Ùrachadh mu Dheireadh 15/08/2017
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TIOTAL
Seòras Grannd a' bruidhinn air spiorad searbh
EXTERNAL ID
GB232_MFR_GEORGEGRANT_06
ÀITE
Baile na Dalach
LINN
1980an
CRUTHADAIR
George S. Grant
NEACH-FIOSRACHAIDH
Rèidio Linne Mhoireibh
AITHNEACHADH MAOINE
1640
KEYWORDS
grùdairean
taighean-staile
Granndaich Gleann Farghlais
poitean-dubh
claistinneach

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Bha Seòras Grannd (1923-2002) na cheann-suidhe air Taigh-Staile Gleann Farghlais ri taobh Abhainn Spè fad lethcheud bliadhna 's a dhà. Cheannaich a shinnsear, Iain Grannd, an taigh-staile ann an 1865, agus tha e air a bhith aig an teaghlach Grannd on uair sin. 'S e Iain L S Grannd, mac Sheòrais, an ceann-suidhe aige an-dràsta. Anns an earrainn chlaistinnich seo, a chaidh a chlàradh o thùs ann an 1983 do 'Mhoray Firth People', tha Seòras ag innse do Sam Marshall mun uisge-beatha an-abaich a bh' ann anns na làithean ron 'Immature Spirits Act', a dh' òrdaich gum feumadh uisge-beatha abachadh fad dà bhliadhna aig a char bu lugha. An ath bhliadhna chaidh seo àrdachadh gu trì bliadhna.

Interviewer: Before blending, I've heard people say that the spirit that was made was quite rough stuff. What's the difference, then between what we drink nowadays as a malt whisky - and unblended whisky - and in those times?

Well the main difference is age, of course, because up until Lloyd George's budget I think during the first war you could drink whisky as it came off the still. There was no law to say it had to be matured. And let's face, as you mature it, it's costing you money. You're losing by evaporation and of course you're paying interest on the money that's lying in stock. So the incentive in those days was to distill it today and drink it tomorrow. It must have been pretty rough. No question about it

Airson stiùireadh mu bhith a’ cleachdadh ìomhaighean agus susbaint eile, faicibh duilleag ‘Na Cumhaichean air Fad.’
’S e companaidh cuibhrichte fo bharantas clàraichte ann an Alba Àir. SC407011 agus carthannas clàraichte Albannach Àir. SC042593 a th’ ann an High Life na Gàidhealtachd.
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Seòras Grannd a' bruidhinn air spiorad searbh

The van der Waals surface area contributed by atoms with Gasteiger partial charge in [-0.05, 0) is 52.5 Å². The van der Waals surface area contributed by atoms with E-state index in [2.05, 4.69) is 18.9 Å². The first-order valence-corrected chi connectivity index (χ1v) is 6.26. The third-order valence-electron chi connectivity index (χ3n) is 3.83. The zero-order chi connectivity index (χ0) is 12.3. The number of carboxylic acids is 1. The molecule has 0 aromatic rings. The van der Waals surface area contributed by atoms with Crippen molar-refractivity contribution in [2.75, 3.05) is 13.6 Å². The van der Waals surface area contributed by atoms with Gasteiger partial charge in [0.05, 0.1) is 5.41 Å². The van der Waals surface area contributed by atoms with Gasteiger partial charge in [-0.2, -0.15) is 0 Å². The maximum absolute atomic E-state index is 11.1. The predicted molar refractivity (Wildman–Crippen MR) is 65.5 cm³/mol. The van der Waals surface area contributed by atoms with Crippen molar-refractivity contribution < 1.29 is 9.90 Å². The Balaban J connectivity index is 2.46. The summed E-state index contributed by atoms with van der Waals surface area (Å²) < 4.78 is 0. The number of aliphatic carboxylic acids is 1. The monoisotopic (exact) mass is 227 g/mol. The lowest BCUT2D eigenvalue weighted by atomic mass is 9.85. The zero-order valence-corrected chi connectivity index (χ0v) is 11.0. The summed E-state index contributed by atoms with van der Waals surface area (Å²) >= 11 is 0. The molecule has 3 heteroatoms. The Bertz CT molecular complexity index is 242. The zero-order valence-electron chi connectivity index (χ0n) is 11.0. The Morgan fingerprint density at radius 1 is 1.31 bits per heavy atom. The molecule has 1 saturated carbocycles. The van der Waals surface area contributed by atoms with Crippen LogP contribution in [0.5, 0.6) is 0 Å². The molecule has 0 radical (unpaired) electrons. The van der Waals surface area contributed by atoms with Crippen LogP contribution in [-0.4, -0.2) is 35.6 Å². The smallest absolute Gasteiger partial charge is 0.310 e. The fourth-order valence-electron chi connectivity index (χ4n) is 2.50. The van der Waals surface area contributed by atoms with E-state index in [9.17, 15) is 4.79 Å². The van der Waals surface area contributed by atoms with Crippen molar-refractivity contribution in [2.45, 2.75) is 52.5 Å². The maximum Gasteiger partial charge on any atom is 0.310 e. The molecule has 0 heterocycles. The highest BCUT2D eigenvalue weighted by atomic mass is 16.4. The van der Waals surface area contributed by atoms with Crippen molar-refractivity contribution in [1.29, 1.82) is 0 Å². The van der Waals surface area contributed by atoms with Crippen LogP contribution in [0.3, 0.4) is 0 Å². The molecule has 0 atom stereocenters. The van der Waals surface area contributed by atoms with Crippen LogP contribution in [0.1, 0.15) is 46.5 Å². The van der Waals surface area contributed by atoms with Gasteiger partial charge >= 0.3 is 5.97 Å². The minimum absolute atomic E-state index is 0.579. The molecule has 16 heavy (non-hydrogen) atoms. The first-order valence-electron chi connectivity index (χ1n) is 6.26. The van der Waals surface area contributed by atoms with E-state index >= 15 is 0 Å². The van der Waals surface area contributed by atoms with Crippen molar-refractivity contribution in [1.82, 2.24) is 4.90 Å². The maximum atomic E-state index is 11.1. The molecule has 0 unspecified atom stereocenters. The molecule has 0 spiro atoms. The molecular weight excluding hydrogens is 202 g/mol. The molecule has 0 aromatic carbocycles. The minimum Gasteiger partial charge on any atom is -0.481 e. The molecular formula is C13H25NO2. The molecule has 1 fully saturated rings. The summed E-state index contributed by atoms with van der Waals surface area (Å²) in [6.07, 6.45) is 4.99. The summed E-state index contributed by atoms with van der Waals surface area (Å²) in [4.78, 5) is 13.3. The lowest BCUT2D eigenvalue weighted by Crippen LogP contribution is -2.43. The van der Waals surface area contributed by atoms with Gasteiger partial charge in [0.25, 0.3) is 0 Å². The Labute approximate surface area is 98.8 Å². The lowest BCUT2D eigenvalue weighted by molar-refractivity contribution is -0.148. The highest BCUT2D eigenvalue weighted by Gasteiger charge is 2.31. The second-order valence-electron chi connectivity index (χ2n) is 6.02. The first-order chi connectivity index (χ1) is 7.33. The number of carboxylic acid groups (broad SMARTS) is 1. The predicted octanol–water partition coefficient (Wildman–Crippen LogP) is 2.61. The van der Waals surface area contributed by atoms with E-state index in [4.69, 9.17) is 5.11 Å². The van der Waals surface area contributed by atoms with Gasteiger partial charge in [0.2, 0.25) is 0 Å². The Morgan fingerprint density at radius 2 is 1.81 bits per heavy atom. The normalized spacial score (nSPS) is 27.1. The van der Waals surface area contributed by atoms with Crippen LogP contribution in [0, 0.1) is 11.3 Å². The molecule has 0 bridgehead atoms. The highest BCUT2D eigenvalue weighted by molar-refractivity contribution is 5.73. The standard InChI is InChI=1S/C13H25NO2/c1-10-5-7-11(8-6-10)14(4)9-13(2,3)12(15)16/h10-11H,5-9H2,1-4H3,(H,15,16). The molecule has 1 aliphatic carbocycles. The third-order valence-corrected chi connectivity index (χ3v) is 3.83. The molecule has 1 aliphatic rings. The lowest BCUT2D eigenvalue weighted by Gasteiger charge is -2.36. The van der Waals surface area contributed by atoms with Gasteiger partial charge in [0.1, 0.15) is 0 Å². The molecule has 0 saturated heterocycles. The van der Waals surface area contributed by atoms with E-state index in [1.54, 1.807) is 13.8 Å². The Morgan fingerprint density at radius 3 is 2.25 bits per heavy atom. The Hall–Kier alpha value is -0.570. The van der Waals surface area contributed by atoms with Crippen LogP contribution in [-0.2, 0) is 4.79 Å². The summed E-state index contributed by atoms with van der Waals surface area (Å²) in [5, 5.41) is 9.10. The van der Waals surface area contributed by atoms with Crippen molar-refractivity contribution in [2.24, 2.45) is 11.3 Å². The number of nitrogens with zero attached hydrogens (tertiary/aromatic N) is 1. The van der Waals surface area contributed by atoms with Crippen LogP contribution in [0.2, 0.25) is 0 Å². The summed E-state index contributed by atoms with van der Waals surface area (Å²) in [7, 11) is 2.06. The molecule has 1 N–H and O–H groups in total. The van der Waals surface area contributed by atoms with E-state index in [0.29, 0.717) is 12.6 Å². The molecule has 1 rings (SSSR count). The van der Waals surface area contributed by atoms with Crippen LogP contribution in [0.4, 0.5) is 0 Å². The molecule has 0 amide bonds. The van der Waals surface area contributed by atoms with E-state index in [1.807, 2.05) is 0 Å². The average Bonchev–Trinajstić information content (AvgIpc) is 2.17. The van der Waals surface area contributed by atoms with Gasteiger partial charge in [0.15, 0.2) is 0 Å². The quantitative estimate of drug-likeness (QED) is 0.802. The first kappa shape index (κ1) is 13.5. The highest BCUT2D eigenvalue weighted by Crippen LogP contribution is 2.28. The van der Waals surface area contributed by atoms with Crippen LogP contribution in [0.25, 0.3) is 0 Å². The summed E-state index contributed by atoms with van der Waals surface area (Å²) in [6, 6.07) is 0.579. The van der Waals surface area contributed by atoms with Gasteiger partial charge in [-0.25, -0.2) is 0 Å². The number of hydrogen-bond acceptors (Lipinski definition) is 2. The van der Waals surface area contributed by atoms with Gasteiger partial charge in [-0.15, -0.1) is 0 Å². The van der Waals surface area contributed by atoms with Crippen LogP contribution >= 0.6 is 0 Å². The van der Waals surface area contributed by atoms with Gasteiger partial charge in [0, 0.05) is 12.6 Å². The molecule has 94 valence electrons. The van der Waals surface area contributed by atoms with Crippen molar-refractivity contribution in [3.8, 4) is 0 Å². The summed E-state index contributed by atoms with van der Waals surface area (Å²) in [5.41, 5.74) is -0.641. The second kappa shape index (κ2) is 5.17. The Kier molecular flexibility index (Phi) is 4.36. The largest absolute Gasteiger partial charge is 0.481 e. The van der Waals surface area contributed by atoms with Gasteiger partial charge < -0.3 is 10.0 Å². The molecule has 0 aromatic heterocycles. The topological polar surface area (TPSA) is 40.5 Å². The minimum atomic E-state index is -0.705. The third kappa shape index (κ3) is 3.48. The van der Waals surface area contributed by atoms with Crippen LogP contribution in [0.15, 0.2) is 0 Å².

1980an

grùdairean; taighean-staile; Granndaich Gleann Farghlais; poitean-dubh; claistinneach

Rèidio Linne Mhoireibh

MFR: George Grant, Glenfarclas Distillery

Bha Seòras Grannd (1923-2002) na cheann-suidhe air Taigh-Staile Gleann Farghlais ri taobh Abhainn Spè fad lethcheud bliadhna 's a dhà. Cheannaich a shinnsear, Iain Grannd, an taigh-staile ann an 1865, agus tha e air a bhith aig an teaghlach Grannd on uair sin. 'S e Iain L S Grannd, mac Sheòrais, an ceann-suidhe aige an-dràsta. Anns an earrainn chlaistinnich seo, a chaidh a chlàradh o thùs ann an 1983 do 'Mhoray Firth People', tha Seòras ag innse do Sam Marshall mun uisge-beatha an-abaich a bh' ann anns na làithean ron 'Immature Spirits Act', a dh' òrdaich gum feumadh uisge-beatha abachadh fad dà bhliadhna aig a char bu lugha. An ath bhliadhna chaidh seo àrdachadh gu trì bliadhna.<br /> <br /> Interviewer: Before blending, I've heard people say that the spirit that was made was quite rough stuff. What's the difference, then between what we drink nowadays as a malt whisky - and unblended whisky - and in those times?<br /> <br /> Well the main difference is age, of course, because up until Lloyd George's budget I think during the first war you could drink whisky as it came off the still. There was no law to say it had to be matured. And let's face, as you mature it, it's costing you money. You're losing by evaporation and of course you're paying interest on the money that's lying in stock. So the incentive in those days was to distill it today and drink it tomorrow. It must have been pretty rough. No question about it